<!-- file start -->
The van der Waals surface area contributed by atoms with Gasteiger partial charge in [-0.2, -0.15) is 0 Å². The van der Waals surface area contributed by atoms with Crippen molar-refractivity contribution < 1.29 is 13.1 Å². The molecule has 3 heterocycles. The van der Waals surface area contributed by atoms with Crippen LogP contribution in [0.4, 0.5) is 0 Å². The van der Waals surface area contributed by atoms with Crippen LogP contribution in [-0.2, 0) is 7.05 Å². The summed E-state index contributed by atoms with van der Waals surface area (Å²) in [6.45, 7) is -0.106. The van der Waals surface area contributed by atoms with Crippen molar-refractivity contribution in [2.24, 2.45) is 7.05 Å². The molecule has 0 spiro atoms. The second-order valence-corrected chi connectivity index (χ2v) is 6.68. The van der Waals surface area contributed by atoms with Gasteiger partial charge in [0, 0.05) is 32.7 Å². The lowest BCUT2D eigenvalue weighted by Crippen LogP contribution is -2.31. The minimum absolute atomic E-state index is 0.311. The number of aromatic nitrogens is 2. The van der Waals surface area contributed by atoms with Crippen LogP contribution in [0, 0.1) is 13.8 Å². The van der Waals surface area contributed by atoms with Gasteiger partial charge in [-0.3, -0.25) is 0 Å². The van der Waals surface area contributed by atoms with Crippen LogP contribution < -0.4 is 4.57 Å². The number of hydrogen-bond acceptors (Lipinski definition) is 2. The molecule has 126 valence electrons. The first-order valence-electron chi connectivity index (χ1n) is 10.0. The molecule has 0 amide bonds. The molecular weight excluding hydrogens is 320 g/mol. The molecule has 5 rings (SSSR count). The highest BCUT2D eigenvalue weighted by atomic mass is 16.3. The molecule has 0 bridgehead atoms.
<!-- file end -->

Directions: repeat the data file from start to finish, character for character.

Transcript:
The van der Waals surface area contributed by atoms with Gasteiger partial charge in [-0.2, -0.15) is 0 Å². The van der Waals surface area contributed by atoms with Crippen molar-refractivity contribution < 1.29 is 13.1 Å². The molecule has 3 heterocycles. The van der Waals surface area contributed by atoms with Crippen LogP contribution in [0.4, 0.5) is 0 Å². The van der Waals surface area contributed by atoms with Crippen LogP contribution in [-0.2, 0) is 7.05 Å². The summed E-state index contributed by atoms with van der Waals surface area (Å²) in [6.45, 7) is -0.106. The van der Waals surface area contributed by atoms with Crippen molar-refractivity contribution in [2.24, 2.45) is 7.05 Å². The molecule has 0 spiro atoms. The second-order valence-corrected chi connectivity index (χ2v) is 6.68. The van der Waals surface area contributed by atoms with Gasteiger partial charge in [0, 0.05) is 32.7 Å². The lowest BCUT2D eigenvalue weighted by Crippen LogP contribution is -2.31. The minimum absolute atomic E-state index is 0.311. The number of aromatic nitrogens is 2. The van der Waals surface area contributed by atoms with Crippen LogP contribution in [0, 0.1) is 13.8 Å². The van der Waals surface area contributed by atoms with Gasteiger partial charge in [-0.3, -0.25) is 0 Å². The van der Waals surface area contributed by atoms with Crippen LogP contribution < -0.4 is 4.57 Å². The number of hydrogen-bond acceptors (Lipinski definition) is 2. The molecule has 126 valence electrons. The first-order valence-electron chi connectivity index (χ1n) is 10.0. The molecule has 0 amide bonds. The molecular weight excluding hydrogens is 320 g/mol. The molecule has 5 rings (SSSR count). The highest BCUT2D eigenvalue weighted by atomic mass is 16.3. The molecule has 0 bridgehead atoms.